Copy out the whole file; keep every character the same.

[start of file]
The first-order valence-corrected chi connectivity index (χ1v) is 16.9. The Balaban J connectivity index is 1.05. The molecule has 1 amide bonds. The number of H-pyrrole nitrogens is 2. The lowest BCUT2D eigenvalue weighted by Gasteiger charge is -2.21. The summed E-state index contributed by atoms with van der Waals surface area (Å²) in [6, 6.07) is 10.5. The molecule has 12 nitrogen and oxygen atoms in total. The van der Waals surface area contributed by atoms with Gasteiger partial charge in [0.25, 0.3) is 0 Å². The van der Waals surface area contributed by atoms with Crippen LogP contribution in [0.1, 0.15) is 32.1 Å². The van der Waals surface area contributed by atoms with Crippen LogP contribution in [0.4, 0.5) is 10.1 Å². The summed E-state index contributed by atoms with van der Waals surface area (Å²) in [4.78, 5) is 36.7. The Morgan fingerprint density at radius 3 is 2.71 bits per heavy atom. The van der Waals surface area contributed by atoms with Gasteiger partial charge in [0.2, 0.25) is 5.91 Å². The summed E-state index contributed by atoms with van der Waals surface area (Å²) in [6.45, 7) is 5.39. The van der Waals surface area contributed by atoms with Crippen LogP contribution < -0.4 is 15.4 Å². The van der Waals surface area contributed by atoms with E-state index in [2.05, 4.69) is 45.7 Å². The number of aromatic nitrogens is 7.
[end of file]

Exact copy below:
The first-order valence-corrected chi connectivity index (χ1v) is 16.9. The Balaban J connectivity index is 1.05. The molecule has 1 amide bonds. The number of H-pyrrole nitrogens is 2. The lowest BCUT2D eigenvalue weighted by Gasteiger charge is -2.21. The summed E-state index contributed by atoms with van der Waals surface area (Å²) in [6, 6.07) is 10.5. The molecule has 12 nitrogen and oxygen atoms in total. The van der Waals surface area contributed by atoms with Gasteiger partial charge in [0.25, 0.3) is 0 Å². The van der Waals surface area contributed by atoms with Crippen LogP contribution in [0.1, 0.15) is 32.1 Å². The van der Waals surface area contributed by atoms with Crippen LogP contribution in [0.4, 0.5) is 10.1 Å². The summed E-state index contributed by atoms with van der Waals surface area (Å²) in [4.78, 5) is 36.7. The Morgan fingerprint density at radius 3 is 2.71 bits per heavy atom. The van der Waals surface area contributed by atoms with Gasteiger partial charge in [0.2, 0.25) is 5.91 Å². The summed E-state index contributed by atoms with van der Waals surface area (Å²) in [6.45, 7) is 5.39. The van der Waals surface area contributed by atoms with Crippen LogP contribution < -0.4 is 15.4 Å². The van der Waals surface area contributed by atoms with E-state index in [2.05, 4.69) is 45.7 Å². The number of aromatic nitrogens is 7.